Artificial electronic retina recognises handwritten numbers

KAUST researchers have developed an artificial electronic retina that can “see” and recognize handwritten numbers, an advance with potential computer vision applications.

electronic retina
KAUST researchers have built an artificial electronic retina that mimics the behavior of the eye’s rod retinal cells. Their artificial retina can recognize handwritten numbers (© 2022 KAUST; Xavier Pita)

Mani Teja Vijjapu, an electrical engineer Ph.D. student, Khaled Nabil Salama and colleagues are said to have designed and fabricated a series of photoreceptors that detect the intensity of visible light through a change in electrical capacitance, and mimic the behavior of the eye’s rod retinal cells.

When connected to an electronic CMOS sensing circuit and a spiking neural network (a single-layer network with 100 output neurons), the array was able to recognize 70 percent of handwritten numbers.

“The ultimate goal of our research in this area is to develop efficient neuromorphic vision sensors to build efficient cameras for computer vision applications,” Salama said in a statement. “Existing systems use photo detectors that require power to operate and therefore consume a lot of energy, even in standby. In contrast, our proposed photoreceptors are capacitive devices that do not consume static current for their operation.”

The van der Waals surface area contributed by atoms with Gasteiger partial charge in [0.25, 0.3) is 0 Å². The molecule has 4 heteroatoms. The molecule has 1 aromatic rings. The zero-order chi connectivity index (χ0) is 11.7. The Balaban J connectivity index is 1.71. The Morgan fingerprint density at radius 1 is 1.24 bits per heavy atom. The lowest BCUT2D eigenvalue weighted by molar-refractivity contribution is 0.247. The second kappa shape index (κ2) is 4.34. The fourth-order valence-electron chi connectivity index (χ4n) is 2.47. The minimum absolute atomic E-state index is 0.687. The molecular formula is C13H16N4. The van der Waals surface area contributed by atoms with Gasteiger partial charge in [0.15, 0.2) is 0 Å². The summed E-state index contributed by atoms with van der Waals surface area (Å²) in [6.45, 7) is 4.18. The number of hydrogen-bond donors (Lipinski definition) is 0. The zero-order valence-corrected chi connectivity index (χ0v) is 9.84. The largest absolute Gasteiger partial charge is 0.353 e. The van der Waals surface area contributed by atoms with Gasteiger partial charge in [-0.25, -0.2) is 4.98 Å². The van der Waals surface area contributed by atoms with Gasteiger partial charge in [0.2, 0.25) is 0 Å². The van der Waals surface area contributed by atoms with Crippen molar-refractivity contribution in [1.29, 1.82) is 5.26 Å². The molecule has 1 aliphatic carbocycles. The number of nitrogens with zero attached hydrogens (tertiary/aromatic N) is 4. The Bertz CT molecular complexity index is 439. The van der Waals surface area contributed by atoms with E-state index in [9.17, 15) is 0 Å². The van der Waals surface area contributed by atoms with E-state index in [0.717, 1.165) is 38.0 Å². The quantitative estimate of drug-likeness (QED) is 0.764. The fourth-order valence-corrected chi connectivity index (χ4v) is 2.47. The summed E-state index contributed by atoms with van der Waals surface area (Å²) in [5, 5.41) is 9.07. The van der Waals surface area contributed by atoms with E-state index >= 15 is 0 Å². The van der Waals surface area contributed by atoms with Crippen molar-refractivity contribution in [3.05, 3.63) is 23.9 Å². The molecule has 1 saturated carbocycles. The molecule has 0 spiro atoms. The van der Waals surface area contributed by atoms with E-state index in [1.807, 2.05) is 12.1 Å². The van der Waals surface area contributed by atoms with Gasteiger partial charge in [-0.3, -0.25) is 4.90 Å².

According to KAUST (King Abdullah University of Science & Technology, Saudi Arabia), the photoreceptor array is made by sandwiching a material with suitable optical and dielectric properties between a lower aluminum electrode and a patterned upper electrode of indium tin oxide to form a pixelated array of miniature photosensitive metal-insulator-metal capacitors. The array is made on a thin polyimide substrate, so it is flexible and can be bent, including into a semicircular shape that mimics the human eye.

KAUST said the team used a hybrid material of perovskite (methylammonium lead bromide (MAPbBr3)) nanocrystals embedded in terpolymer polyvinylidene fluoride trifluoroethylene-chlorofluoroethylene (PVDF-TrFE-CEF). MAPbBr3 strongly absorbs visible light, while PVDF-TrFE-CEF has a high dielectric constant.

“We chose hybrid perovskites because of their exceptional photoelectronic properties, such as excellent light absorption, long wearer life and high wearer mobility,” says Vijjapu.

Tests with a 4×4 array and LED illumination of different visible colors indicate that the optical response of the array mimics the response of the human eye with maximum sensitivity to green light. Importantly, the photoreceptors also appear to be very stable, with no change in response after 129 weeks of storage in ambient conditions.

Future plans for the team include building larger arrays of photoreceptors, optimizing the interface circuit design, and using a multi-layered neural network to improve the accuracy of recognition functionality.

The team’s findings were published in Natural light: science and applications.

Abhishek Maheswari
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